A. 10b-5 Standing
The district court dismissed FSA's Rule 10b-5 claim on the ground that FSA was not a purchaser or seller of securities as required by the Rule's authorizing statute, § 10(b) of the Exchange Act, 15 U.S.C. § 78j(b), and thus lacked standing to bring the claim. In Blue Chip Stamps v. Manor Drug Stores, 421 U.S. 723, 95 S.Ct. 1917, 44 L.Ed.2d 539 (1975), the Supreme Court endorsed the standing rule created by Birnbaum v. Newport Steel Corp., 193 F.2d 461, 464 (2d Cir.1952), which permits only purchasers and sellers of securities, and those with contracts to purchase and sell securities, to bring suit under Rule 10b-5. The Blue Chip Stamps Court noted that three principal categories of plaintiffs are excluded from standing: (1) “potential purchasers of shares ․ who allege that they decided not to purchase because of” the alleged violations; (2) “actual shareholders in the issuer who allege that they decided not to sell their shares because of” the alleged violations; and (3) “shareholders, creditors, and perhaps others related to an issuer who suffered loss in the value of their investment due to corporate or insider activities in connection with the purchase or sale of securities which violate Rule 10b-5.” Blue Chip Stamps, 421 U.S. at 737-38, 95 S.Ct. 1917. Stephens contends that FSA is thus excluded.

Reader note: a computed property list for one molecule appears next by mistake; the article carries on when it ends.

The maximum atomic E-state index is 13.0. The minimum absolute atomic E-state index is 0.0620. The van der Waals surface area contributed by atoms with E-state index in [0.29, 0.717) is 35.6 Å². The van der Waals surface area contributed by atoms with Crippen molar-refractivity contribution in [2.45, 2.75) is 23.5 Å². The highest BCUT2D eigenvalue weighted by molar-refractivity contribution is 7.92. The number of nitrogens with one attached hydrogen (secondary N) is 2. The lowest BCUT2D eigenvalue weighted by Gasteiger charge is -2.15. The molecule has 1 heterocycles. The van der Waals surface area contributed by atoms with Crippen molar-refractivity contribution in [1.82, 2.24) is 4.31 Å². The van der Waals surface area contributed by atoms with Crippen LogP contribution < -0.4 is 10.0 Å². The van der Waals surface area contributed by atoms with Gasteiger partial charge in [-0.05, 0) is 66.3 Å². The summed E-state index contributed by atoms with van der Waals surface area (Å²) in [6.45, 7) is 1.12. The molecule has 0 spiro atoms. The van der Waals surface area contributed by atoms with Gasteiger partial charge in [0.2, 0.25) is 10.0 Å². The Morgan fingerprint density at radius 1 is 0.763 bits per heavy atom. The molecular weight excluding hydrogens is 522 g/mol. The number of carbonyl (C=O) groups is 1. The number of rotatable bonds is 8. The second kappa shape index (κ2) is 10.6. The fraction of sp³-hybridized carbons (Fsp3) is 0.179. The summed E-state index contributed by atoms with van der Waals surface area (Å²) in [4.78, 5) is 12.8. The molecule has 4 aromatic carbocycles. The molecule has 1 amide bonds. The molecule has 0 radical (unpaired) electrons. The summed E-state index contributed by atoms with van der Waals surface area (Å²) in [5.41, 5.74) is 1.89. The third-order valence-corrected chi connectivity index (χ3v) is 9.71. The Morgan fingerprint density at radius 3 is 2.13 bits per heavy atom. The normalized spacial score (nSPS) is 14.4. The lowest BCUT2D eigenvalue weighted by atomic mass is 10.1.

We review de novo a district court's dismissal of a complaint for failure to state a claim upon which relief could be granted, accepting the allegations in the complaint as true and construing them in the light most favorable to the plaintiff. Roberts v. Fla. Power & Light Co., 146 F.3d 1305, 1307 (11th Cir.1998). Furthermore, “a complaint should not be dismissed for failure to state a claim unless it appears beyond doubt that the plaintiff can prove no set of facts in support of his claim which would entitle him to relief.” Conley v. Gibson, 355 U.S. 41, 45-46, 78 S.Ct. 99, 2 L.Ed.2d 80 (1957). “The threshold of sufficiency that a complaint must meet to survive a motion to dismiss for failure to state a claim is, as we have stated previously, ‘exceedingly low.’ ” Ancata v. Prison Health Servs., Inc., 769 F.2d 700, 703 (11th Cir.1985) (citing Quality Foods de Centro Am., S.A. v. Latin Am. Agribusiness Dev., 711 F.2d 989, 995 (11th Cir.1983)). That said, “while notice pleading may not require that the pleader allege a ‘specific fact’ to cover every element or allege ‘with precision’ each element of a claim, it is still necessary that a complaint ‘contain either direct or inferential allegations respecting all the material elements necessary to sustain a recovery under some viable legal theory.’ ” Roe v. Aware Woman Ctr. for Choice, Inc., 253 F.3d 678, 683 (11th Cir.2001) (quoting In re Plywood Antitrust Litig., 655 F.2d 627, 641 (5th Cir. Unit A, 1981)).